Police in Indonesia have arrested a suspected militant and seized a large quantity of bomb making material that he planned to use in attacks on government buildings and the Myanmar embassy in Jakarta next month, a police spokesman said.
The suspect, arrested at his home in Majalengka regency in West Java earlier this week, was identified as Rio Priatna Wibawa, 23, who is believed to be a member of an Indonesian group that supports Islamic State.
Local media reported that the amount of explosives seized would have resulted in a blast twice as powerful as the bomb that killed 202 people in a Bali nightclub in 2002.
Police also confiscated some books, a black flag, rounds of bullets and several weapons, including an air rifle and a machete, police spokesman Boy Rafli Amar told a press conference yesterday.
“We are now trying to prove how he had planned everything, whether he was working alone and how he managed to get the money to buy that much explosive material,” he said.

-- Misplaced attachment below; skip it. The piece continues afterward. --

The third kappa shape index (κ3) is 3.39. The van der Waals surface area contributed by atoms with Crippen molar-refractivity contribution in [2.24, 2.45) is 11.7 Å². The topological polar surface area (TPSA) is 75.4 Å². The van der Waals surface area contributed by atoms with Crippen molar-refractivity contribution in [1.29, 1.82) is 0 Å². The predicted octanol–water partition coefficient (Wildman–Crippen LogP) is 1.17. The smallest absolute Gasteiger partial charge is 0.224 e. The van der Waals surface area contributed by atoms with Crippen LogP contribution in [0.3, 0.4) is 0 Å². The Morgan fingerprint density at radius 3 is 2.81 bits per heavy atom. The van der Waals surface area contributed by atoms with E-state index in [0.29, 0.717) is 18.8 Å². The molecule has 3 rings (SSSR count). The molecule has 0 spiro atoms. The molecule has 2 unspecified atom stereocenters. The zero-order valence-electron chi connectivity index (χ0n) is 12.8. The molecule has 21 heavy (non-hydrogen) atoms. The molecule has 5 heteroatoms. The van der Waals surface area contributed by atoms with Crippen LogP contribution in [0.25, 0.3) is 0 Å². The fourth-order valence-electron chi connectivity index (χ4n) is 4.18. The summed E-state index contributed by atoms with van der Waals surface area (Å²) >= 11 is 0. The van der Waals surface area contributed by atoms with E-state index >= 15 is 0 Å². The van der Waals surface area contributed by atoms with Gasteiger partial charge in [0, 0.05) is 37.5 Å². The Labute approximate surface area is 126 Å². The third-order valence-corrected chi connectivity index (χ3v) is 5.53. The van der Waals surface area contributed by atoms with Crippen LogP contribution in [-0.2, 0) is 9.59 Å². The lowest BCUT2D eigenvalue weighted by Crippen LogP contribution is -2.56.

Wibawa, who studied agricultural science at university and was unemployed, was a self-taught bomb-maker who had planned to distribute explosives to several places across Indonesia, Amar said.
Indonesia has seen a string of Islamic State-linked attacks this year, the biggest of which was a gun and bomb assault in the capital Jakarta that killed four people in January.
Authorities are concerned about a resurgence in radicalism and say there are hundreds of Islamic State sympathisers in Indonesia.
Lately, anger has been mounting in nations in Southeast Asia, such as Indonesia and Malaysia, over a crackdown on Rohingya Muslims in Myanmar, leading to demonstrations in several cities, including Jakarta.
Separately, police have also detained nine suspected Islamic State sympathisers from a different group, who police said had incited violence at a mass protest on Nov 4 calling for the removal of Jakarta’s Christian governor, who is accused of insulting the religious book.
LEAVE A COMMENT Your email address will not be published. Required fields are marked*
In the virus-hit ‘ghost town’, stranded Thai student waits for help
Displaced reluctant to head home despite lower alert level
Rohingya refugee writers dial into Myanmar poetry slam
Public anger grows over coronavirus in Thailand
VFA ‘can be terminated sans approval from senators’
Philippines downgrades Taal Volcano alert level
Inspired artist paints images of volcanic devastation using ash
Duterte threatens to end US military pact
Top UN court orders Myanmar to prevent Rohingya genocide